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Sheep Shank

The Sheepshank is most commonly used to shorten a rope, but it is not a stable knot and can fall apart quickly with the interruption of tension on the knot. It tends to hold better in coarse or rough rope and not so well in modern synthetic rope. A damaged section of rope can be isolated using the Sheepshank, but tension must be maintained on the knot.


Sheep Shank


Sheepshank Knot Tying Instructions

  • Take up slack in rope and make underhand loops as shown at A and B.

  • Pass bight A1 through loop A, and bight B1 through loop B.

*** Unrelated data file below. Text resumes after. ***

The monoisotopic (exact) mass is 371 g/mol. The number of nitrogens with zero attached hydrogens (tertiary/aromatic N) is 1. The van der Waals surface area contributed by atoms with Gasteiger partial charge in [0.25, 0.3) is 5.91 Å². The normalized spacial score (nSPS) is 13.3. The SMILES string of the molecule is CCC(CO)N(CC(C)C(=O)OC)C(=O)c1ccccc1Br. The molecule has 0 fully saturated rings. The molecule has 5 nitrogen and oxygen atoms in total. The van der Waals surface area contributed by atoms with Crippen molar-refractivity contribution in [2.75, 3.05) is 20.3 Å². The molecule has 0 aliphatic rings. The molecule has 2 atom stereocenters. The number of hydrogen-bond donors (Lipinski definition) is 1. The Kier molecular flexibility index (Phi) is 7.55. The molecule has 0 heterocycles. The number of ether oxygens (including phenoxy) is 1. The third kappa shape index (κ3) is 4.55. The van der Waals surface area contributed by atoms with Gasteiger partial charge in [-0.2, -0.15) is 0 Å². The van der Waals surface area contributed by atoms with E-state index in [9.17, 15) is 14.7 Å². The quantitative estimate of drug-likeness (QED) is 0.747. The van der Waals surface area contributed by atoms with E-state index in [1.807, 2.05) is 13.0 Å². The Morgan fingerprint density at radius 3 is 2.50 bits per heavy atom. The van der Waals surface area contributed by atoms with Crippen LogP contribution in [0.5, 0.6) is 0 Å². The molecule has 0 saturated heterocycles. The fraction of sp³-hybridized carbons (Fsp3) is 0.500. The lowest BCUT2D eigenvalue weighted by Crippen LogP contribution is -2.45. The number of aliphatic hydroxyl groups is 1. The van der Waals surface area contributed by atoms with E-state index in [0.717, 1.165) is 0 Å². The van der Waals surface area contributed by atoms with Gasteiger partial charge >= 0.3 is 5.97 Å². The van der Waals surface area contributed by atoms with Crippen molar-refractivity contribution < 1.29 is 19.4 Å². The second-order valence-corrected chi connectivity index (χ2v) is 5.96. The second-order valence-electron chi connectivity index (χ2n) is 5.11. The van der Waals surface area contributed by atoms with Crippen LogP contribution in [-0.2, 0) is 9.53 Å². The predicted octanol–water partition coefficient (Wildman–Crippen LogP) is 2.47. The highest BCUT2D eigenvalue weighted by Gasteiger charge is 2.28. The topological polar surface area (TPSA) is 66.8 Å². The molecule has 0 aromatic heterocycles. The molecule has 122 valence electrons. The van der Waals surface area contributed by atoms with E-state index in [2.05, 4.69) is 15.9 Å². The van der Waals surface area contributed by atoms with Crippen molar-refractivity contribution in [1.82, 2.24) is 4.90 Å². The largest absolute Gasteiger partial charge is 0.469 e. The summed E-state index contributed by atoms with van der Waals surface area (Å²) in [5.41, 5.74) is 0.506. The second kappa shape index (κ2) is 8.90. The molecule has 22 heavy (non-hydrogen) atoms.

• Pull free ends of rope in opposite directions. Maintain tension on knot.
Swiffy Output

Disclaimer: Any activity involving rope can be dangerous and may even be life threatening! Knot illustrations contained in this web site are not intended for rock climbing instruction. Many knots are not suitable for the risks involved in climbing. Seek professional instruction. Many factors affect knots including: the appropriateness of knots and rope materials used in particular applications, the age, size, and condition of ropes; and the accuracy with which these descriptions have been followed. No responsibility is accepted for incidents arising from the use of this content.